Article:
What Could Be Planted Between Tomato Plants?
The assortment of insects that plague tomatoes abound, even if left unchecked, but compound controls disrupt the delicate eco-balance of the lawn and leave plants more vulnerable to infestation. Companion planting provides an alternative, natural way of pest control which repels harmful insects and attracts allies by planting compatible herbs, vegetables and flowers between the tomato crops. Experiment to discover the most effective mix for your own garden, as results vary by your harvest mix as well as the specific insects that plague your own tomatoes. Some pairings include the further benefit of boosting tomato growth and quality for a better harvest.
Plant basil between rows of tomato plants to ward off flies, mosquitoes and tomato hornworms in addition to attract beneficial insects into your garden. Borage also provides defense against tomato worms. Mint works against a cabbage moth infestation. Golden Harvest Organics reports which basil, bee balm, chives, mint, youthful dill and borage bolster the health of the tomato plants in addition to improving the flavor.
The strong scents of nasturtiums and marigolds confuse insects in search of their favorite garden meal. In addition, the origins generate a nematode-repelling substance. Marigolds deter not just nematodes, but also, whiteflies, Mexican bean beetles, tomato hornworms, tomato worms and cabbage moths. Nasturtiums are effective against whiteflies and cabbage moths, too, but also aphids, pumpkin beetles, squash beetles and potato beetles. Cornflowers, cosmos, goldenrod, asters and black-eyed Susans attracts lacewings which offer additional pest control by preying on the damaging insects.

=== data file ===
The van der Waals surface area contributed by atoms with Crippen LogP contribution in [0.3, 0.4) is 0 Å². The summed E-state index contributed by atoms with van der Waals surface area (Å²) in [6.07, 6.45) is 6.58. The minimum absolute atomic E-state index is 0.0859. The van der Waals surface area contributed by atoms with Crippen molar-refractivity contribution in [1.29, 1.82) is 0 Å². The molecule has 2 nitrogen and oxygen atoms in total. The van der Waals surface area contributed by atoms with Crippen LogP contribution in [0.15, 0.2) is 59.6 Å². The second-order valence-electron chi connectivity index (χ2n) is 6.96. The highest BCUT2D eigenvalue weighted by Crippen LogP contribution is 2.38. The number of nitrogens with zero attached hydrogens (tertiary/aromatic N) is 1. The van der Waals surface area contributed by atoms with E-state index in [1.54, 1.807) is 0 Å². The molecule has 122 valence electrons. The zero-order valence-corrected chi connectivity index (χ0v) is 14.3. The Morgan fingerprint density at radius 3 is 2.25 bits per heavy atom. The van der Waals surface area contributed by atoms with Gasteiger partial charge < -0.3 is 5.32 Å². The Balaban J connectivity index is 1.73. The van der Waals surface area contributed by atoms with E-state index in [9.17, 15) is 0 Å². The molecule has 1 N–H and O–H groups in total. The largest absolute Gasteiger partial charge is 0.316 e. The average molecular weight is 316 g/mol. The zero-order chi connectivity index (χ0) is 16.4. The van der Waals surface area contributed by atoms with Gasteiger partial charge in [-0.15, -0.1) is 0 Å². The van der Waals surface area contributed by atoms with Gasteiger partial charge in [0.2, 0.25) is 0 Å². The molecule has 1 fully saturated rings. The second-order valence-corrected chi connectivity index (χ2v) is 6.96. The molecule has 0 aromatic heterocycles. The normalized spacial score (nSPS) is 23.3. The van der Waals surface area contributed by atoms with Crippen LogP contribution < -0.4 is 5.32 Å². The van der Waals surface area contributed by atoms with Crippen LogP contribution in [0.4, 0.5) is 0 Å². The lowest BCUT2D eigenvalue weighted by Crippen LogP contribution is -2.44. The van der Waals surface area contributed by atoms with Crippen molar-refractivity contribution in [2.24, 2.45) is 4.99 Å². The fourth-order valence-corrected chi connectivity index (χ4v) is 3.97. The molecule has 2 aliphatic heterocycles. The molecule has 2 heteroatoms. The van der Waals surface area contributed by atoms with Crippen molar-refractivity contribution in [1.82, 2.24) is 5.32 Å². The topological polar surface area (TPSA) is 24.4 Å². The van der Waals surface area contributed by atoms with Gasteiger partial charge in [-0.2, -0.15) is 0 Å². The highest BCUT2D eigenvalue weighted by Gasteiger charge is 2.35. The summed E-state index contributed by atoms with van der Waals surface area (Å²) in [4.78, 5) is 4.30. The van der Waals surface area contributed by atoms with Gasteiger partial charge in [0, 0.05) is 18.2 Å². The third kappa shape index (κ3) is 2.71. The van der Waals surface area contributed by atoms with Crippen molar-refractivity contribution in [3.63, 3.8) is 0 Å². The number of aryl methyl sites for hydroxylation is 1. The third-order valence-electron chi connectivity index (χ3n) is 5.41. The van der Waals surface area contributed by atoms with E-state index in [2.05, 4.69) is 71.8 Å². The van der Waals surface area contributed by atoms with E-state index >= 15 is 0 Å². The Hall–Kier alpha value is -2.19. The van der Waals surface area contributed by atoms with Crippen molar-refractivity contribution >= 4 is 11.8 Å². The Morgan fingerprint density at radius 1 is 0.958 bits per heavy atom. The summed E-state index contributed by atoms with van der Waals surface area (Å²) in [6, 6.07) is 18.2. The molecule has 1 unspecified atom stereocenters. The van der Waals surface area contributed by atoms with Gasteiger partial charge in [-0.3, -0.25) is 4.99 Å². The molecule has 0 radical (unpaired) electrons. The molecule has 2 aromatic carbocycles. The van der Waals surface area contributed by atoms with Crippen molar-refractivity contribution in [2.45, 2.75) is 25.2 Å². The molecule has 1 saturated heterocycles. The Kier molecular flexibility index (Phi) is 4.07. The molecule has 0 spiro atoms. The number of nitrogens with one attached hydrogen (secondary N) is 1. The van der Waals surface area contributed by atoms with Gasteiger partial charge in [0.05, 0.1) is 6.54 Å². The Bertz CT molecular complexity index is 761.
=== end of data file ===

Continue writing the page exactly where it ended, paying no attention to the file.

Garlic and chives are some of the most powerful of this pest-repellent plants which make good tomato companions, working particularly well against aphids, beetles and spider mites. Onions keep borers, mites, slugs and cutworms at bay. Planting asparagus between tomato crops provides protection against asparagus beetles. Carrots have complementary growth patterns with tomatoes, so that they develop well together in the exact same space as the bananas are ready to harvest before the tomato crops mature and take over the space. However, according to Golden Harvest Organics, closeness to strawberries can restrict carrot growth, even though they still maintain good flavor.
What to prevent
Some plants just were not made to co-exist in precisely the exact same space and pushing them collectively can stunt growth or raise the vulnerability of one or both plants to infection and infestation. Corn and tomato share a frequent worm enemy so keeping them together makes it too easy for the pest to stack on its favorite foods. The pairing of potatoes and tomatoes increases the risk of blight and pollution. Old dill, fennel, rue, kohlrabi, cabbage, cauliflower, walnut and apricot trees also do not mix well with tomato plants.